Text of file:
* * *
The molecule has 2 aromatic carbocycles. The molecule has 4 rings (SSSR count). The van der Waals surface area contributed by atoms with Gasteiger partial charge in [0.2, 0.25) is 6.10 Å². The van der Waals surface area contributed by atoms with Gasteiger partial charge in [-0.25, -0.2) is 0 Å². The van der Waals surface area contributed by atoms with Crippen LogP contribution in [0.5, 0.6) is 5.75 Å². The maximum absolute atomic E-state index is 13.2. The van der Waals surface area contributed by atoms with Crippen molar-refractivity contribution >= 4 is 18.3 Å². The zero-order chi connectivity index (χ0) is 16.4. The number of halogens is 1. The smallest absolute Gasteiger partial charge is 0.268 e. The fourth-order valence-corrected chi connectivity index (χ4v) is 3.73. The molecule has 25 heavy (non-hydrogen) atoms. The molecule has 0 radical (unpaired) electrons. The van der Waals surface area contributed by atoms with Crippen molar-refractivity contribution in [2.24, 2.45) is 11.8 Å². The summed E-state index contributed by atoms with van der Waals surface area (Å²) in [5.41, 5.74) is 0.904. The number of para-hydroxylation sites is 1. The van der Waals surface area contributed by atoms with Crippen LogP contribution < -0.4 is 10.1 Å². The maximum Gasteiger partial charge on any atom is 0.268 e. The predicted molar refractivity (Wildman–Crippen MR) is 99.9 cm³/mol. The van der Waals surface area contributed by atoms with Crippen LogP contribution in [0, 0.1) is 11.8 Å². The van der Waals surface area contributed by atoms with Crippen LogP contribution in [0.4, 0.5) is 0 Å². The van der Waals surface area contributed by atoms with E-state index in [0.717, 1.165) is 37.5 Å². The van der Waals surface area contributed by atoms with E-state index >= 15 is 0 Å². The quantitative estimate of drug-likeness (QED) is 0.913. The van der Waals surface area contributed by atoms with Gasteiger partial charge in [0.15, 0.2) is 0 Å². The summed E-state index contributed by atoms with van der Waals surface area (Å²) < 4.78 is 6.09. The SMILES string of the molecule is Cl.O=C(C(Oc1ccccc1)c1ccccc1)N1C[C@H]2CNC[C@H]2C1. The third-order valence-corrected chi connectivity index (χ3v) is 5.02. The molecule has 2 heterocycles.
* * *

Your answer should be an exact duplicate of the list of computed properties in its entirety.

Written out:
The molecule has 2 aromatic carbocycles. The molecule has 4 rings (SSSR count). The van der Waals surface area contributed by atoms with Gasteiger partial charge in [0.2, 0.25) is 6.10 Å². The van der Waals surface area contributed by atoms with Gasteiger partial charge in [-0.25, -0.2) is 0 Å². The van der Waals surface area contributed by atoms with Crippen LogP contribution in [0.5, 0.6) is 5.75 Å². The maximum absolute atomic E-state index is 13.2. The van der Waals surface area contributed by atoms with Crippen molar-refractivity contribution >= 4 is 18.3 Å². The zero-order chi connectivity index (χ0) is 16.4. The number of halogens is 1. The smallest absolute Gasteiger partial charge is 0.268 e. The fourth-order valence-corrected chi connectivity index (χ4v) is 3.73. The molecule has 25 heavy (non-hydrogen) atoms. The molecule has 0 radical (unpaired) electrons. The van der Waals surface area contributed by atoms with Crippen molar-refractivity contribution in [2.24, 2.45) is 11.8 Å². The summed E-state index contributed by atoms with van der Waals surface area (Å²) in [5.41, 5.74) is 0.904. The number of para-hydroxylation sites is 1. The van der Waals surface area contributed by atoms with Crippen LogP contribution < -0.4 is 10.1 Å². The maximum Gasteiger partial charge on any atom is 0.268 e. The predicted molar refractivity (Wildman–Crippen MR) is 99.9 cm³/mol. The van der Waals surface area contributed by atoms with Crippen LogP contribution in [0, 0.1) is 11.8 Å². The van der Waals surface area contributed by atoms with Crippen LogP contribution in [0.4, 0.5) is 0 Å². The van der Waals surface area contributed by atoms with E-state index in [0.717, 1.165) is 37.5 Å². The van der Waals surface area contributed by atoms with E-state index >= 15 is 0 Å². The quantitative estimate of drug-likeness (QED) is 0.913. The van der Waals surface area contributed by atoms with Gasteiger partial charge in [0.15, 0.2) is 0 Å². The summed E-state index contributed by atoms with van der Waals surface area (Å²) < 4.78 is 6.09. The SMILES string of the molecule is Cl.O=C(C(Oc1ccccc1)c1ccccc1)N1C[C@H]2CNC[C@H]2C1. The third-order valence-corrected chi connectivity index (χ3v) is 5.02. The molecule has 2 heterocycles.